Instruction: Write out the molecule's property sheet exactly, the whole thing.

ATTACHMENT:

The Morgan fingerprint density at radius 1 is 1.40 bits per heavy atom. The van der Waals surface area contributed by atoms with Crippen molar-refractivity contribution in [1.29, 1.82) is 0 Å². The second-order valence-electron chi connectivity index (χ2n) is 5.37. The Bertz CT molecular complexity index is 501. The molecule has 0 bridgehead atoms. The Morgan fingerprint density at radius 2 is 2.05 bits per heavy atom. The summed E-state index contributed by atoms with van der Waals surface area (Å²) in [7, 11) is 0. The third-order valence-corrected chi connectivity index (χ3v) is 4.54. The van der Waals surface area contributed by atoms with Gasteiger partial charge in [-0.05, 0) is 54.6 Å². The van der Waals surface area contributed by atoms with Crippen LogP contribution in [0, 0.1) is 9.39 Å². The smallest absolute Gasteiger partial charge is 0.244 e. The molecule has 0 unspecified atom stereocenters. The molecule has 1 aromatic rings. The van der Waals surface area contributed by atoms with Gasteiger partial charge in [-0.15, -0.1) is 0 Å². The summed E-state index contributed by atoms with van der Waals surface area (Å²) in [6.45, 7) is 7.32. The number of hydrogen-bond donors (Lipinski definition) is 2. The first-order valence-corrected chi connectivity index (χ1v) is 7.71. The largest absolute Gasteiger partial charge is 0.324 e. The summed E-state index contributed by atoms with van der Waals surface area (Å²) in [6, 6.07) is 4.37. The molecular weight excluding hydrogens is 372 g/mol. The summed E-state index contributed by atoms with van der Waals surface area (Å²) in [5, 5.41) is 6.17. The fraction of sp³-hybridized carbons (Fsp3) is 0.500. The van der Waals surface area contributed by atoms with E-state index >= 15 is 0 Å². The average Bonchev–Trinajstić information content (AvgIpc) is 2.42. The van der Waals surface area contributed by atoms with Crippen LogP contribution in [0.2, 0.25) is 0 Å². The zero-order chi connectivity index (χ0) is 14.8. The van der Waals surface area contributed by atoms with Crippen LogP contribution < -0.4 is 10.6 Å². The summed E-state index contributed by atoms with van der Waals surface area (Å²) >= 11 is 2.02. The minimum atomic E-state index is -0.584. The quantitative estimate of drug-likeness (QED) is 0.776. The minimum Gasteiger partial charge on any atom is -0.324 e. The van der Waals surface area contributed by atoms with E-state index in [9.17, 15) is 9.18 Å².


The Morgan fingerprint density at radius 1 is 1.40 bits per heavy atom. The van der Waals surface area contributed by atoms with Crippen molar-refractivity contribution in [1.29, 1.82) is 0 Å². The second-order valence-electron chi connectivity index (χ2n) is 5.37. The Bertz CT molecular complexity index is 501. The molecule has 0 bridgehead atoms. The Morgan fingerprint density at radius 2 is 2.05 bits per heavy atom. The summed E-state index contributed by atoms with van der Waals surface area (Å²) in [7, 11) is 0. The third-order valence-corrected chi connectivity index (χ3v) is 4.54. The van der Waals surface area contributed by atoms with Gasteiger partial charge in [-0.05, 0) is 54.6 Å². The van der Waals surface area contributed by atoms with Crippen LogP contribution in [0, 0.1) is 9.39 Å². The smallest absolute Gasteiger partial charge is 0.244 e. The molecule has 0 unspecified atom stereocenters. The molecule has 1 aromatic rings. The van der Waals surface area contributed by atoms with Gasteiger partial charge in [-0.15, -0.1) is 0 Å². The summed E-state index contributed by atoms with van der Waals surface area (Å²) in [6.45, 7) is 7.32. The number of hydrogen-bond donors (Lipinski definition) is 2. The first-order valence-corrected chi connectivity index (χ1v) is 7.71. The largest absolute Gasteiger partial charge is 0.324 e. The summed E-state index contributed by atoms with van der Waals surface area (Å²) in [6, 6.07) is 4.37. The molecular weight excluding hydrogens is 372 g/mol. The summed E-state index contributed by atoms with van der Waals surface area (Å²) in [5, 5.41) is 6.17. The fraction of sp³-hybridized carbons (Fsp3) is 0.500. The van der Waals surface area contributed by atoms with E-state index >= 15 is 0 Å². The average Bonchev–Trinajstić information content (AvgIpc) is 2.42. The van der Waals surface area contributed by atoms with Crippen LogP contribution in [0.2, 0.25) is 0 Å². The zero-order chi connectivity index (χ0) is 14.8. The van der Waals surface area contributed by atoms with Crippen LogP contribution < -0.4 is 10.6 Å². The summed E-state index contributed by atoms with van der Waals surface area (Å²) >= 11 is 2.02. The minimum atomic E-state index is -0.584. The quantitative estimate of drug-likeness (QED) is 0.776. The minimum Gasteiger partial charge on any atom is -0.324 e. The van der Waals surface area contributed by atoms with E-state index in [9.17, 15) is 9.18 Å².